As is the case every year about this time, I spent an early August Saturday reliving my college days – cramped into a slightly warm auditorium and listening to lecturers. The difference between those days and now being that I was not only paying attention, but also quite interested in what was being said.
Saberseminar 2018 kicked off Saturday, August 4 – hosted by Dan Brooks of Brooks Baseball and the fantastic Chuck Kolb, who as usual delivered a heartfelt and emotional opening, discussing his personal experiences and the great mission of the weekends main beneficiary, the Angioma Alliance.
The morning of Day 1 featured heavily on pitching, with a variety of topics including former pitcher Dan Blewett with a discussion on tunneling and pitch sequencing, Jinji Tsutomu discussing the improvement of pitcher skills with technology-based coaching, Lizzie Hibbard discussing injury mitigation in pitchers, and also a Q&A with ex-major leaguer and current Red Sox front office member Brian Bannister.
The highlight of the morning, however, did not focus as much on pitching. Instead it was a presentation by Jonathon Judge on a companion stat to DERA, Deserved Runs Created. DRC should appear on Baseball Prospectus in the next couple of weeks. And, it promises to be one of the best comprehensive hitting stats for overall offensive output. In particular, the DRC+ version (adjusted for parks) looks to be particularly useful. Judge was also quick to back up the data by showing the reliability of the stat for players switching teams as compared with alternative measures such as wOBA or wRC+.
After the lunch break, Laura Yecies had a relevant presentation showing a device for measuring optical performance, which can be (and is) used on NFL sidelines to check for concussions. But it can also measure fatigue in athletes (to control training workloads/sleep). And it could even be predictive of hitter performance. Glenn Healey then showed us some very interesting TrackMan data on using Spin Measurements (and effective spin) to compare pitchers and help understand pitcher effectiveness.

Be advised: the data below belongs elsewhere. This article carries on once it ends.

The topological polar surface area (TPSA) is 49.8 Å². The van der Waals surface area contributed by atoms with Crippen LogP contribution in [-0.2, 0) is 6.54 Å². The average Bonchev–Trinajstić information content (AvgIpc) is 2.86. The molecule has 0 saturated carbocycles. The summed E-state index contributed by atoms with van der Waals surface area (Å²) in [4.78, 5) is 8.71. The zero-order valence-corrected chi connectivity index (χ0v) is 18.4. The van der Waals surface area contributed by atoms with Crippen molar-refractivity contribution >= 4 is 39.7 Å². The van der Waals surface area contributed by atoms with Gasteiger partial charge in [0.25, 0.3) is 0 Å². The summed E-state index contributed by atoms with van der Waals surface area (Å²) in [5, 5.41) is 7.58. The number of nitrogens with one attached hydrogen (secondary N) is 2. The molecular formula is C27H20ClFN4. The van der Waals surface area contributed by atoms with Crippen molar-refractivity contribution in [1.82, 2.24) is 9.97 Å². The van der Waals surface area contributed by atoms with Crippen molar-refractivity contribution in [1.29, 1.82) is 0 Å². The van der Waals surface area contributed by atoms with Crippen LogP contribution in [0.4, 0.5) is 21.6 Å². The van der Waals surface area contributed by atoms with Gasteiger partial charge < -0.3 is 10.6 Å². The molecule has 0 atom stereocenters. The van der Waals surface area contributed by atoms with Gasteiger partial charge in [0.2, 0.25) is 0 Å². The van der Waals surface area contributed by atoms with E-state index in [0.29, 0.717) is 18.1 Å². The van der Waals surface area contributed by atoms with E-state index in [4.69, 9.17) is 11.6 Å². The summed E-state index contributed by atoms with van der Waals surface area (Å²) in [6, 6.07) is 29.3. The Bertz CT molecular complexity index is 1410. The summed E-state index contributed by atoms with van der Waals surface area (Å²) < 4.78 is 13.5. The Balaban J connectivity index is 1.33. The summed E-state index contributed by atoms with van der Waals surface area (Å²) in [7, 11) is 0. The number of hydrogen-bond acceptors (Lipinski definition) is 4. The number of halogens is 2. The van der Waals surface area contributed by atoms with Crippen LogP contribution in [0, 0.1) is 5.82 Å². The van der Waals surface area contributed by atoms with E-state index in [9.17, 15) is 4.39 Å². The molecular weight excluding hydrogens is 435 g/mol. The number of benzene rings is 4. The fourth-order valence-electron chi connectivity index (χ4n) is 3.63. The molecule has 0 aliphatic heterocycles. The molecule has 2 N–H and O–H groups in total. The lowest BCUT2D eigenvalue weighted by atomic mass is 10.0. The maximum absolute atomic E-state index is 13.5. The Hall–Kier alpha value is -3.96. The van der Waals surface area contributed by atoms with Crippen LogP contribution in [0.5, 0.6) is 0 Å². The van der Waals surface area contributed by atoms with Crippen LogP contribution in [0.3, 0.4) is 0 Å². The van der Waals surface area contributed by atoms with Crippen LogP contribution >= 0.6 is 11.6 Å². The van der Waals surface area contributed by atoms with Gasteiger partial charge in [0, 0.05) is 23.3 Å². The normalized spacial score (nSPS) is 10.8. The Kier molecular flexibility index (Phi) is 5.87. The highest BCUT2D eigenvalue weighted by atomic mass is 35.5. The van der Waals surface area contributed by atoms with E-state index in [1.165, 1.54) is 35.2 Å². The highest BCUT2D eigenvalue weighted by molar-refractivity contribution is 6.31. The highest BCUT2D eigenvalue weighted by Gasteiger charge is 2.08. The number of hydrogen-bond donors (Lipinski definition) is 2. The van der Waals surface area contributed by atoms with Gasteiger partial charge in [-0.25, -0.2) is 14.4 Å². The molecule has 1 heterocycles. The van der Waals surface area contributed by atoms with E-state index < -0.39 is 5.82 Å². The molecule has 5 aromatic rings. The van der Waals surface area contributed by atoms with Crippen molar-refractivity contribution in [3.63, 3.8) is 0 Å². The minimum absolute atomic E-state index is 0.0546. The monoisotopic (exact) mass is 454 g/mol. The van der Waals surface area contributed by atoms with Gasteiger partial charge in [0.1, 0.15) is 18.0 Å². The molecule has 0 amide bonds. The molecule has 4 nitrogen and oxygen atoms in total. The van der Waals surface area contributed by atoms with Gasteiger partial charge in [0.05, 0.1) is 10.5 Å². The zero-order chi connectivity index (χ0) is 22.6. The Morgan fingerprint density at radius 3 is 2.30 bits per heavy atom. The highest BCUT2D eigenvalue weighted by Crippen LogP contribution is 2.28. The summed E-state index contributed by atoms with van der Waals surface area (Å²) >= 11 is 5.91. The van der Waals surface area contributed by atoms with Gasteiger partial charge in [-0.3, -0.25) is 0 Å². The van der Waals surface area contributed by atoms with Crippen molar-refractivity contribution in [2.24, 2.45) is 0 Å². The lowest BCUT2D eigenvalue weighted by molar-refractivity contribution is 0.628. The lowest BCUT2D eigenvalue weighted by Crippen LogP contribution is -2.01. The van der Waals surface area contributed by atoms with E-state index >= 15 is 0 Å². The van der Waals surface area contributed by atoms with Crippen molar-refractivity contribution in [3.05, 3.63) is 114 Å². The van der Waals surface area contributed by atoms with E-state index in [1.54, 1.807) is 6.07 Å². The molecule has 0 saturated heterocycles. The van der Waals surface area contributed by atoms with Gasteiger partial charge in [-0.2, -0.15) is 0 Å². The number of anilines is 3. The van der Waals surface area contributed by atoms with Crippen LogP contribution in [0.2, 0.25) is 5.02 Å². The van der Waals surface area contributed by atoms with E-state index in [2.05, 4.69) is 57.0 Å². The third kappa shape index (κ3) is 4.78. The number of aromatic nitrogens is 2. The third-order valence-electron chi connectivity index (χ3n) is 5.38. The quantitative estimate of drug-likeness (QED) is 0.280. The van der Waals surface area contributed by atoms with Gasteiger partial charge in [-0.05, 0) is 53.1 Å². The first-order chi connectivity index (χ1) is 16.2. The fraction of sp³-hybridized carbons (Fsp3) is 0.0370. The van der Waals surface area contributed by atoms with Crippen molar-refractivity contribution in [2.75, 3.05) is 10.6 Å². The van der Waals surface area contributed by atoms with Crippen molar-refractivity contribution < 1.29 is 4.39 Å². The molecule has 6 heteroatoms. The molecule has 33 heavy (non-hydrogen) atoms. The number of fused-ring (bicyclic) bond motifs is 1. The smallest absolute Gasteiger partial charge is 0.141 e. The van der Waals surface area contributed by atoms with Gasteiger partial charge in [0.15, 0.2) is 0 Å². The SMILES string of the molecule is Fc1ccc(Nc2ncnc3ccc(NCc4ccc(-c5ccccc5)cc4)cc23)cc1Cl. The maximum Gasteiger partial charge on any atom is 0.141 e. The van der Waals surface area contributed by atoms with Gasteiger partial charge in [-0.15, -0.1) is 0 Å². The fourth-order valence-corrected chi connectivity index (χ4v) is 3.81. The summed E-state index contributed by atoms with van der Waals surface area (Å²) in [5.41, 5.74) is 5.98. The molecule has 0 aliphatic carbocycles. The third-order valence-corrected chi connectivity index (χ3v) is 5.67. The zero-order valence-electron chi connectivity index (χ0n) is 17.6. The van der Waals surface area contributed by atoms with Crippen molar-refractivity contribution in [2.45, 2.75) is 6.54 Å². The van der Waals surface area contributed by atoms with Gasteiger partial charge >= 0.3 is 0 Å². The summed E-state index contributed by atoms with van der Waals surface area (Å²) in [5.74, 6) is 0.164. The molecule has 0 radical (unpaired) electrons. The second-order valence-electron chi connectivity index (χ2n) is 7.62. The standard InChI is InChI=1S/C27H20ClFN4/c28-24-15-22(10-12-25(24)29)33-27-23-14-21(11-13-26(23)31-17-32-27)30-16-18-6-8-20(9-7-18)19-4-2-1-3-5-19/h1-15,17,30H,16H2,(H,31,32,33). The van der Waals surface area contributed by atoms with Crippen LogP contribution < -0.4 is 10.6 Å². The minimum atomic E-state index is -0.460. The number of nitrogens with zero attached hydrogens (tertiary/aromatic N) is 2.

Finally, Meredith J Wills had an intriguing presentation on the increased lace thickness on baseballs, which could have contributed to both the sudden increase in pitching blisters and the increased home run rate across baseball.
Other afternoon presenters included Sydney Bergman with a glance at the ejection rates of non-white versus white players (hint: non-whites are ejected more frequently). Cornelius Thomas talked about pitch mix and the importance of fastball command. Former player Nate Freiman spent time on the minor league strike zone, or lack thereof.
What’s also important to note is that this conference gives an opportunity to lesser known presenters for abstracts. Thus, the afternoon included several short research topics which present some interesting findings or pose a few questions.
For example, Benjamin MacLean and Nathan Haddon had an interesting update on the changing value of a strike in the juiced ball era while Dominic Theofan discussed the effects of the 2017 CBA on the market for international amateurs. Bergman’s study of ejection also fell into this category..
The debut of Saberseminar Awards saw four scholarships given out to college grads for research. And all four yielded fantastic results. Jillian Strileckis discussed her research into hitting and pitching in D3 Liberty League Softball in upstate New York (where she also played). Meanwhile, Shanna Shi explored the use of modeling to predict Chase Utley’s 200th HBP – and also to show us that the Mets harbor a secret grudge against him.
Alexis LaMarsh compared fan perceived attractiveness of ballplayers to their success on the field. (Kevin Kiermaier was rated No. 1 in her survey, but this author questions the absence of Kris Bryant). Last but not least, Micheas Yimam examined the value of high school versus college draft picks.
The wrap-up for Day 1 of Saberseminar included an update from Tyrone Brooks on MLB Diversity Pipeline, a project by Major League Baseball for building participation in minority and female candidates in front offices and field staff. What followed was a Q&A with former U.S. softball star and Olympic Gold Medalist Jessica Mendoza, who talked about her experience as a color analyst on ESPN’s Sunday Night Baseball.
Mendoza was fantastic, sharing several anecdotes as well as her perspective as a woman entering the clubhouse and discussing swings and pitch grips in a traditionally male dominated arena, and really driving home the value of Tyrone Brooks’ previous presentation on MLB’s drive to find more individuals with a passion for the game regardless of their background, appearance, or gender.
All-in-all it was a successful first day at Saberseminar, one that left all of the attendees looking forward to another.